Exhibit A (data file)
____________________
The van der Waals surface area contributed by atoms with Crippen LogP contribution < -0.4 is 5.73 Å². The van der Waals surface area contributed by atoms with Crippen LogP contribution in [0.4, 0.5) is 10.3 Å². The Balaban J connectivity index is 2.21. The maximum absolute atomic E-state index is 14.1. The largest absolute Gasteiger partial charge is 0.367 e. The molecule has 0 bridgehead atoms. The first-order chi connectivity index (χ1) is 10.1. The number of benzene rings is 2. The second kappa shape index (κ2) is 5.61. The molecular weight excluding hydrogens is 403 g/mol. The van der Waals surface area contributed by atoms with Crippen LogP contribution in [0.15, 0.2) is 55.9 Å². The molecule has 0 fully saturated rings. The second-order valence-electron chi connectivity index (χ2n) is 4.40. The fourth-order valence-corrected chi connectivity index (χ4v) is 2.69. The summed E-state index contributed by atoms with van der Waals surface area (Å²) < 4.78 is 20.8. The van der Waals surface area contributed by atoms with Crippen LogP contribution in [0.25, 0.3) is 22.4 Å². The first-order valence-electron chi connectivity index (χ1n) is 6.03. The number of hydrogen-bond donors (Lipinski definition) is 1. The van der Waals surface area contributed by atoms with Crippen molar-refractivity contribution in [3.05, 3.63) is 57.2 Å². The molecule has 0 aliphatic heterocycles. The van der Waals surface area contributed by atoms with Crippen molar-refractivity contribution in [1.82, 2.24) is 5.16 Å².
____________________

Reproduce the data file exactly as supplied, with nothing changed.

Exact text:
The van der Waals surface area contributed by atoms with Crippen LogP contribution < -0.4 is 5.73 Å². The van der Waals surface area contributed by atoms with Crippen LogP contribution in [0.4, 0.5) is 10.3 Å². The Balaban J connectivity index is 2.21. The maximum absolute atomic E-state index is 14.1. The largest absolute Gasteiger partial charge is 0.367 e. The molecule has 0 bridgehead atoms. The first-order chi connectivity index (χ1) is 10.1. The number of benzene rings is 2. The second kappa shape index (κ2) is 5.61. The molecular weight excluding hydrogens is 403 g/mol. The van der Waals surface area contributed by atoms with Crippen LogP contribution in [0.15, 0.2) is 55.9 Å². The molecule has 0 fully saturated rings. The second-order valence-electron chi connectivity index (χ2n) is 4.40. The fourth-order valence-corrected chi connectivity index (χ4v) is 2.69. The summed E-state index contributed by atoms with van der Waals surface area (Å²) < 4.78 is 20.8. The van der Waals surface area contributed by atoms with Crippen LogP contribution in [0.25, 0.3) is 22.4 Å². The first-order valence-electron chi connectivity index (χ1n) is 6.03. The number of hydrogen-bond donors (Lipinski definition) is 1. The van der Waals surface area contributed by atoms with Crippen molar-refractivity contribution in [3.05, 3.63) is 57.2 Å². The molecule has 0 aliphatic heterocycles. The van der Waals surface area contributed by atoms with Crippen molar-refractivity contribution in [1.82, 2.24) is 5.16 Å².